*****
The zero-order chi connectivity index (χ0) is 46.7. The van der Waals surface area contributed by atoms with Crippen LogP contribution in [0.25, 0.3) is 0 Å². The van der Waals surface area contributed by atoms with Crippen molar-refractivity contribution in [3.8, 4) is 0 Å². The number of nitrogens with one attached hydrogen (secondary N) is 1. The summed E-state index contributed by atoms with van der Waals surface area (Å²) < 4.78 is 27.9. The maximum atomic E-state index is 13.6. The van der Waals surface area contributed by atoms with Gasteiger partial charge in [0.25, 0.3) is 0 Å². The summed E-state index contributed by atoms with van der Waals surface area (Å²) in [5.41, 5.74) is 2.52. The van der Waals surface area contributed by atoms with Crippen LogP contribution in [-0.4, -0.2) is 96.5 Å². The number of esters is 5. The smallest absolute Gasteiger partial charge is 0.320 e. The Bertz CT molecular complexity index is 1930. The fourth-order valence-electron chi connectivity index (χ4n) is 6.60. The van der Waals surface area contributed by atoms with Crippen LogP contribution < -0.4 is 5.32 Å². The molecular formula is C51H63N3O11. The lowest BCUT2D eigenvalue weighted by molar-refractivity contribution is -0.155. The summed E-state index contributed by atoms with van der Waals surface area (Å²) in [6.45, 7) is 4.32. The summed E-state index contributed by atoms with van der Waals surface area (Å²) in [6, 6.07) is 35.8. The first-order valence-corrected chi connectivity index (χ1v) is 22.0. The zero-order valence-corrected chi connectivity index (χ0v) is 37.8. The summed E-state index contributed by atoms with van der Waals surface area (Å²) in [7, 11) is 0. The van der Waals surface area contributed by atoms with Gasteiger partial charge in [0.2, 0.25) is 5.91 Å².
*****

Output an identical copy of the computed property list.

The zero-order chi connectivity index (χ0) is 46.7. The van der Waals surface area contributed by atoms with Crippen LogP contribution in [0.25, 0.3) is 0 Å². The van der Waals surface area contributed by atoms with Crippen molar-refractivity contribution in [3.8, 4) is 0 Å². The number of nitrogens with one attached hydrogen (secondary N) is 1. The summed E-state index contributed by atoms with van der Waals surface area (Å²) < 4.78 is 27.9. The maximum atomic E-state index is 13.6. The van der Waals surface area contributed by atoms with Gasteiger partial charge in [0.25, 0.3) is 0 Å². The summed E-state index contributed by atoms with van der Waals surface area (Å²) in [5.41, 5.74) is 2.52. The van der Waals surface area contributed by atoms with Crippen LogP contribution in [-0.4, -0.2) is 96.5 Å². The number of esters is 5. The smallest absolute Gasteiger partial charge is 0.320 e. The Bertz CT molecular complexity index is 1930. The fourth-order valence-electron chi connectivity index (χ4n) is 6.60. The van der Waals surface area contributed by atoms with Crippen LogP contribution < -0.4 is 5.32 Å². The molecular formula is C51H63N3O11. The lowest BCUT2D eigenvalue weighted by molar-refractivity contribution is -0.155. The summed E-state index contributed by atoms with van der Waals surface area (Å²) in [6.45, 7) is 4.32. The summed E-state index contributed by atoms with van der Waals surface area (Å²) in [6, 6.07) is 35.8. The first-order valence-corrected chi connectivity index (χ1v) is 22.0. The zero-order valence-corrected chi connectivity index (χ0v) is 37.8. The summed E-state index contributed by atoms with van der Waals surface area (Å²) in [7, 11) is 0. The van der Waals surface area contributed by atoms with Gasteiger partial charge in [0.2, 0.25) is 5.91 Å².